A new drug combination for treating polyneuropathy
Munchener Medizinische Wochenschrift (Germany), 1997, 139/12 (34-37)
28 out of 33 patients (84,8%) previously treated with alpha-lipoic acid for peripheral polyneuropathy reported further improvement after combination with pantothenic acid. The theoretical basis for this is that both substances intervene at different sites in pyruvate metabolism and are thus more effective than one substance alone. Additional clinical findings indicated that diabetic neuropathy may occur in association with a latent prediabetic metabolic disturbance, and that the symptoms of neuropathy can be favourably influenced by the described combination therapy, even in poorly controlled diabetes.
[Therapeutic efficacy of pantothenic acid preparations in ischemic heart disease patients]
Vopr Pitan (USSR) Mar-Apr 1987, (2) p15-7
The therapeutic effectiveness of the pantothenic acid drugs: calciipantothenas and pantethine, was studied in 182 patients with coronary heart disease and stable angina of effort. It is shown that both the drugs produce favourable effects on certain parameters of hemodynamics, on the metabolism of lipids, riboflavin and ascorbic acid. It is recommended that the administration of calciipantothenas in a dose of 300 mg/day, during 3 weeks, be included into the combined treatment of coronary patients with no manifest disorders of lipid metabolism. Patients with manifest hyperlipidemia should be administered pantethine in a dose of 500 mg/day.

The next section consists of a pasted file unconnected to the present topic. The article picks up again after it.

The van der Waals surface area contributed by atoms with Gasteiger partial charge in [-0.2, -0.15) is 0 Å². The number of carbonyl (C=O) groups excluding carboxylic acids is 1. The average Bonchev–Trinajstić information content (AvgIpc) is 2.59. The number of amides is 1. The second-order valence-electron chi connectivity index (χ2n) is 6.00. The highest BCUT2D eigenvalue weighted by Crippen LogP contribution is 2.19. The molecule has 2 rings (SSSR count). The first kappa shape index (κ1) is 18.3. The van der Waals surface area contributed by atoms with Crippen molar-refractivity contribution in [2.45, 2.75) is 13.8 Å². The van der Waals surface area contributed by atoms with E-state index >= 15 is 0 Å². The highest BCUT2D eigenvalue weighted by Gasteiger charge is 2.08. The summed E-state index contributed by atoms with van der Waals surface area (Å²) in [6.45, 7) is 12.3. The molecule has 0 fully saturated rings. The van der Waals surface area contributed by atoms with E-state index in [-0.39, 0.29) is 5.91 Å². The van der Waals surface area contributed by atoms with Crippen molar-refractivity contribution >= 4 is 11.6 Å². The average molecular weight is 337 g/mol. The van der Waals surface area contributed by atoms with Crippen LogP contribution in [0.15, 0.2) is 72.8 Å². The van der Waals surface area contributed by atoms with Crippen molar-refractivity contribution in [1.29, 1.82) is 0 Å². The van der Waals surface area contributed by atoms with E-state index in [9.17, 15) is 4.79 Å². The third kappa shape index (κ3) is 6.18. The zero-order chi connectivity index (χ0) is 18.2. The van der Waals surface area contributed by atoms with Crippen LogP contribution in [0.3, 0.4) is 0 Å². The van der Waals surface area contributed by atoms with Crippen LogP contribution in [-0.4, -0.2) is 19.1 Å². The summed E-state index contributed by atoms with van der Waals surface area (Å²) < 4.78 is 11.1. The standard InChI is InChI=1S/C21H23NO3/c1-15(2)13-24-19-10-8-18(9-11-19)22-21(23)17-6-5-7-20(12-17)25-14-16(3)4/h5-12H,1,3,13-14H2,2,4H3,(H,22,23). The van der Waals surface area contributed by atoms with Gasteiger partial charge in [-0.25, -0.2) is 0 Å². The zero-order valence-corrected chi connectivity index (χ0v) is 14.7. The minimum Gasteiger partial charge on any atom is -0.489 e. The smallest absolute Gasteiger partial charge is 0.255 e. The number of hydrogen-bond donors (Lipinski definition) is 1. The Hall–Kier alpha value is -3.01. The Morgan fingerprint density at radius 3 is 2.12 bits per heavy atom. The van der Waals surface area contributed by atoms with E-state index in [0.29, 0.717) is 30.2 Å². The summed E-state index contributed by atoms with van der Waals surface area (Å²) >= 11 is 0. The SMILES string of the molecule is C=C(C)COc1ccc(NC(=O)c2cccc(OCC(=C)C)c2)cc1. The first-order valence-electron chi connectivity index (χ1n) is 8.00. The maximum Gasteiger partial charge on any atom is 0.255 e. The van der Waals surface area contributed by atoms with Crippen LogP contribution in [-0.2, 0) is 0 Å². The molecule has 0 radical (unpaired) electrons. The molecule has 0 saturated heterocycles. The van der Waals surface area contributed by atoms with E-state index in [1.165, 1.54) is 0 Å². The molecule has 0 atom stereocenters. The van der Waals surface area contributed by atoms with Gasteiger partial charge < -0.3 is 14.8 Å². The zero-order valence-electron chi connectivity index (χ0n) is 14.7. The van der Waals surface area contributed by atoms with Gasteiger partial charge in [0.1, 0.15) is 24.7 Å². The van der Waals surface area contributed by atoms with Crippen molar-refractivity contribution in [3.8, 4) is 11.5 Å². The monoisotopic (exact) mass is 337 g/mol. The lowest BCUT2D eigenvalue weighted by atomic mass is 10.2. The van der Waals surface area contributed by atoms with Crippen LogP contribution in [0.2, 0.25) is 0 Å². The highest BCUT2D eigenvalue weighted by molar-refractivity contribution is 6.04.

Vitamins and immunity: II. Influence of L-carnitine on the immune system.
Acta Vitaminol Enzymol (ITALY) 1982, 4 (1-2) p135-40
Vitamin A affects the antibody responses and may affect phagocytic function and properdin levels. Pyridoxine deficiency impairs nucleic acid synthesis and depresses antibody formation, delayed hypersensitivity reactions and the ability of phagocytes to kill bacteria. Pantothenic acid deficiency impairs antibody formation. Vitamin C deficiency increases the incidence of infection, primary by a negative influence on reparative processes. Deficiencies of other vitamins either have not been sufficiently studied or have a variable effect. Moreover, even substances which for their biosynthesis require an adequate vitamin supplementation may exert immunomodulatory influences. With this respect the authors report their results on the influence of L-carnitine on the immune system. L-carnitine increases the proliferative responses of both murine and human lymphocyte following mitogenic stimulation and increase polymorphonuclear chemotaxis. Furthermore, L-carnitine, even at minimal concentrations, neutralizes the lipid induced immunosuppression.